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World Refugee Day - 20th June 2012

By Michael Evans - 20 Jun 2012 0:1:0 GMT
World Refugee Day - 20th June 2012

World Refugee Day 2012 - Syrian refugee camp in Altinozu, Turkey with UNHCR Gooodwill Ambassador Angelina Jolie; Credit: © UNHCR/J.Tanner

"No one wants to become a refugee. No one should have to endure this humiliating and arduous ordeal. Yet, millions do. Even one refugee forced to flee, one refugee forced to return to danger is one too many."

UN Secretary-General Ban Ki-moon spoke those words on the occasion of the 50th anniversary of the 1951 UN Convention relating to the Status of Refugees.

Prior to 2000, African Refugee Day had been formally celebrated each year in several countries on 20thJune and the Organisation of African Unity (OAU) agreed that International Refugee Day should fall on the same date.

On 4th December 2000 the UN General Assembly adopted a resolution where note was taken that 2001 marked the 50th anniversary of the 1951 Convention and that from 2001, 20th June would be adopted as World Refugee Day.

Now 61 years on from the original Convention and with a message that "One Refugee Without Hope is too Many", the United Nations High Commission for Refugees (UNHCR) lists a total of 33,924,475 refugees in the various countries of the world. These of course are the ones known to the UNHCR and the true figure has been estimated as being in excess of 43.7 million.

80% of the world's refugees are women and children, many of whom have been displaced by armed conflicts. Faced with the choice of staying behind and taking a chance with all the associated risks that would entail, they have chosen an uncertain and probably just as dangerous future by leaving everything in search of hoped-for safety.

Sadly for many their dreams end in sickness, disease and starvation and with their lives on the knife-edge of survival, the only place of safety is a refugee camp.

Our world is becoming increasingly unpredictable, with a multiplying number of violent conflicts. Speaking at an international conference at Basle in March 2012 the UN High Commissioner for Refugees, António Guterres, reported that during 2011 large displacement crises in Africa and the Middle East created nearly 800,000 new refugees. Nearly a quarter of Somalia's population is now displaced and more than five million people are affected by displacement in and around Sudan and South Sudan.

More recent events in 2012 have caused around 81,000 Malians to seek refuge in neighbouring countries and the number of Syrians who have fled the violence in their country is now well past the 40,000 mark.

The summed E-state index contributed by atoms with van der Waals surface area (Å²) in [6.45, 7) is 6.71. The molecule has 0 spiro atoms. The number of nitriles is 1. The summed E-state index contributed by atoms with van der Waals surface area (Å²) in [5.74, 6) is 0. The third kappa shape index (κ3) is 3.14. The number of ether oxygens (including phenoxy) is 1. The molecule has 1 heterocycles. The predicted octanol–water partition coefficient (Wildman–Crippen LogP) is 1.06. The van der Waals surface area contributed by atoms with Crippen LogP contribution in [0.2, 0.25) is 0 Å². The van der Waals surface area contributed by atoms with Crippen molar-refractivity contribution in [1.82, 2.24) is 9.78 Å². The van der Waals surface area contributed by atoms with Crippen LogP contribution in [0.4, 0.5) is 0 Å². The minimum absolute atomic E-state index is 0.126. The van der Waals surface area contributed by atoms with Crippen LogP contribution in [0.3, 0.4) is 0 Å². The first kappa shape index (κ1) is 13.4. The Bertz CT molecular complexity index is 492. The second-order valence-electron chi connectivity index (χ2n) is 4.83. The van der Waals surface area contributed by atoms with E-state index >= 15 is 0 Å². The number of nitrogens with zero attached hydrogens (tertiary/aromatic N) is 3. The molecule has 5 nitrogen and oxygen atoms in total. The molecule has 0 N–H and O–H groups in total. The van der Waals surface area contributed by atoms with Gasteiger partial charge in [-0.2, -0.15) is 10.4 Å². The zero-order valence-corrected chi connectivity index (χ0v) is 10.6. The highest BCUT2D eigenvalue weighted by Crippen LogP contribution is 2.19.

Senhor Guterres went on to point out that while new crises continued to develop, old ones never seemed to die. Millions of refugees from places like Afghanistan, Somalia and the Democratic Republic of the Congo were unable to return home.

Whole generations of refugees are now born in camps and for tens of thousands of children now growing up, their grandparents were the last ones to see their home country. A life in this world of protracted exile, said Senhor Guterres, too often meant a life without any prospect of hope for the future and no durable solution in sight.

As Ban Ki-moon said, no one wants to be a refugee, but every minute of every day eight people decide to leave everything behind to escape war, persecution or terror. It is often a stark choice; either stay and risk your life and the lives of you family, or try to escape and risk kidnap, rape or torture. Essentially it is a choice between the horrific or something worse.

Raising awareness of this problem is vital and that's where World Refugee Day is so important. High-profile figures such as actress Angelina Jolie, who has recently been appointed as Special Envoy to António Guterres, can help to draw attention to this massive problem. Angelina Jolie will be working particularly with finding solutions for people displaced by conflict.

Events are held in more than 100 countries, with many countries running events over several days. In the UK, for instance, World Refugee Day falls in the middle of World Refugee Week.

Many activities will focus on what it is actually like to be a refugee. For those of us who have a warm and stable lifestyle, it is hard to imagine how dreadful the lives of refugees must have been to force them to put themselves through the trauma and upheaval of leaving their homeland to undertake a difficult and dangerous journey in the hope of finding a better life.

But all too often the hoped-for better life ends up in a refugee camp or a detention centre.

Everyone in the world has a human right to a secure place that they can call home. For many, returning to their original home is no longer possible. World Refugee Day and the support that it generates will at least give these people cause for some hope of better things to come.

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